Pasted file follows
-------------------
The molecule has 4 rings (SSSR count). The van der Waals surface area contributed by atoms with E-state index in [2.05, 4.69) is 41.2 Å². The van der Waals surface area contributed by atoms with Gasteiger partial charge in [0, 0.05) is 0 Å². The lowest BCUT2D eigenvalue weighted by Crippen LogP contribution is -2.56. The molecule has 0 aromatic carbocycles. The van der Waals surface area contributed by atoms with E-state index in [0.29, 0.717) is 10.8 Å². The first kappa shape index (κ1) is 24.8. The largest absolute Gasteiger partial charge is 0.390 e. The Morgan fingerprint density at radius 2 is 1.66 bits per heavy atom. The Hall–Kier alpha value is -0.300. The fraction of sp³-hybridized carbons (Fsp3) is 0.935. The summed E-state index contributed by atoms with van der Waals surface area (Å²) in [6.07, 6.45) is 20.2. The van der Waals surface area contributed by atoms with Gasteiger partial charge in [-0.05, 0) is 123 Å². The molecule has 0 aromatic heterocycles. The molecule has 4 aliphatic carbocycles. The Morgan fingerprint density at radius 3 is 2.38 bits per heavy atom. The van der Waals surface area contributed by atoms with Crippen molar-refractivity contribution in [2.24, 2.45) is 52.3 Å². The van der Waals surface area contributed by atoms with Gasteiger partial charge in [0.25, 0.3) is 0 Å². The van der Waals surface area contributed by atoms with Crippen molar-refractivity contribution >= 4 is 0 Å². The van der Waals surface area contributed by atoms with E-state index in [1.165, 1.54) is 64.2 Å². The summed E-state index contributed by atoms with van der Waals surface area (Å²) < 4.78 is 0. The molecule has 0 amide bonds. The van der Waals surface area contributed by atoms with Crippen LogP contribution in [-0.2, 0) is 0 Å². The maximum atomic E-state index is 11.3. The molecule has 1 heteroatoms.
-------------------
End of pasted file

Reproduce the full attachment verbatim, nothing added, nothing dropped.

The molecule has 4 rings (SSSR count). The van der Waals surface area contributed by atoms with E-state index in [2.05, 4.69) is 41.2 Å². The van der Waals surface area contributed by atoms with Gasteiger partial charge in [0, 0.05) is 0 Å². The lowest BCUT2D eigenvalue weighted by Crippen LogP contribution is -2.56. The molecule has 0 aromatic carbocycles. The van der Waals surface area contributed by atoms with E-state index in [0.29, 0.717) is 10.8 Å². The first kappa shape index (κ1) is 24.8. The largest absolute Gasteiger partial charge is 0.390 e. The Morgan fingerprint density at radius 2 is 1.66 bits per heavy atom. The Hall–Kier alpha value is -0.300. The fraction of sp³-hybridized carbons (Fsp3) is 0.935. The summed E-state index contributed by atoms with van der Waals surface area (Å²) in [6.07, 6.45) is 20.2. The van der Waals surface area contributed by atoms with Gasteiger partial charge in [-0.05, 0) is 123 Å². The molecule has 0 aromatic heterocycles. The molecule has 4 aliphatic carbocycles. The Morgan fingerprint density at radius 3 is 2.38 bits per heavy atom. The van der Waals surface area contributed by atoms with Crippen molar-refractivity contribution in [2.24, 2.45) is 52.3 Å². The van der Waals surface area contributed by atoms with Gasteiger partial charge in [0.25, 0.3) is 0 Å². The van der Waals surface area contributed by atoms with Crippen molar-refractivity contribution >= 4 is 0 Å². The van der Waals surface area contributed by atoms with E-state index in [1.165, 1.54) is 64.2 Å². The summed E-state index contributed by atoms with van der Waals surface area (Å²) < 4.78 is 0. The molecule has 0 amide bonds. The van der Waals surface area contributed by atoms with Crippen LogP contribution in [-0.2, 0) is 0 Å². The maximum atomic E-state index is 11.3. The molecule has 1 heteroatoms.